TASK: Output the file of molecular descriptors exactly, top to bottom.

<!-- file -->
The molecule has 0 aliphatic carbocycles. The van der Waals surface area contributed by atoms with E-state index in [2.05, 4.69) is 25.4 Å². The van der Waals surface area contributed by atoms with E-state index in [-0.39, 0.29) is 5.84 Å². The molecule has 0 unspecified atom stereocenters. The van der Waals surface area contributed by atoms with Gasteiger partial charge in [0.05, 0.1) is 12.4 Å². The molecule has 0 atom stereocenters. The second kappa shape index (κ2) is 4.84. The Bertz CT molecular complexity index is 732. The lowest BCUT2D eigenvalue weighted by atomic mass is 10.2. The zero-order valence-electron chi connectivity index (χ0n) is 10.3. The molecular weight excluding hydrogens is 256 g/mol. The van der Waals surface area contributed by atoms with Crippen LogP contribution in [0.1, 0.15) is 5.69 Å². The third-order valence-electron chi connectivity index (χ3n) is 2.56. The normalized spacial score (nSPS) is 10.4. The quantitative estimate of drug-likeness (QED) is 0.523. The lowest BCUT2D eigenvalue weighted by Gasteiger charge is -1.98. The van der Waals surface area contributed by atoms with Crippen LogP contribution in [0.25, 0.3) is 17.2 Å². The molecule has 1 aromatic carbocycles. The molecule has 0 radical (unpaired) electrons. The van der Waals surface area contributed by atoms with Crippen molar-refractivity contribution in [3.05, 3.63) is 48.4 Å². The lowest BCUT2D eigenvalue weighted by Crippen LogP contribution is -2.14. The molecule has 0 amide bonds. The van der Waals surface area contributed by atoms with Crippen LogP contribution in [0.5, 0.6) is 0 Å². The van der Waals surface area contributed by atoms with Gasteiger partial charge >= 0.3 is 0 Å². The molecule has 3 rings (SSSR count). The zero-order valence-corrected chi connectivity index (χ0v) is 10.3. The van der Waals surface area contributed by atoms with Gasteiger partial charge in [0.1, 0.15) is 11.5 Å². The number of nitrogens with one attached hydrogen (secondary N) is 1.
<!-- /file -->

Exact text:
The molecule has 0 aliphatic carbocycles. The van der Waals surface area contributed by atoms with E-state index in [2.05, 4.69) is 25.4 Å². The van der Waals surface area contributed by atoms with E-state index in [-0.39, 0.29) is 5.84 Å². The molecule has 0 unspecified atom stereocenters. The van der Waals surface area contributed by atoms with Gasteiger partial charge in [0.05, 0.1) is 12.4 Å². The molecule has 0 atom stereocenters. The second kappa shape index (κ2) is 4.84. The Bertz CT molecular complexity index is 732. The lowest BCUT2D eigenvalue weighted by atomic mass is 10.2. The zero-order valence-electron chi connectivity index (χ0n) is 10.3. The molecular weight excluding hydrogens is 256 g/mol. The van der Waals surface area contributed by atoms with Crippen LogP contribution in [0.1, 0.15) is 5.69 Å². The third-order valence-electron chi connectivity index (χ3n) is 2.56. The normalized spacial score (nSPS) is 10.4. The quantitative estimate of drug-likeness (QED) is 0.523. The lowest BCUT2D eigenvalue weighted by Gasteiger charge is -1.98. The van der Waals surface area contributed by atoms with Crippen LogP contribution in [0.25, 0.3) is 17.2 Å². The molecule has 1 aromatic carbocycles. The molecule has 0 radical (unpaired) electrons. The van der Waals surface area contributed by atoms with Crippen molar-refractivity contribution in [3.05, 3.63) is 48.4 Å². The lowest BCUT2D eigenvalue weighted by Crippen LogP contribution is -2.14. The molecule has 0 amide bonds. The van der Waals surface area contributed by atoms with Crippen LogP contribution in [0.5, 0.6) is 0 Å². The van der Waals surface area contributed by atoms with Gasteiger partial charge >= 0.3 is 0 Å². The molecule has 3 rings (SSSR count). The zero-order valence-corrected chi connectivity index (χ0v) is 10.3. The van der Waals surface area contributed by atoms with Gasteiger partial charge in [0.1, 0.15) is 11.5 Å². The number of nitrogens with one attached hydrogen (secondary N) is 1.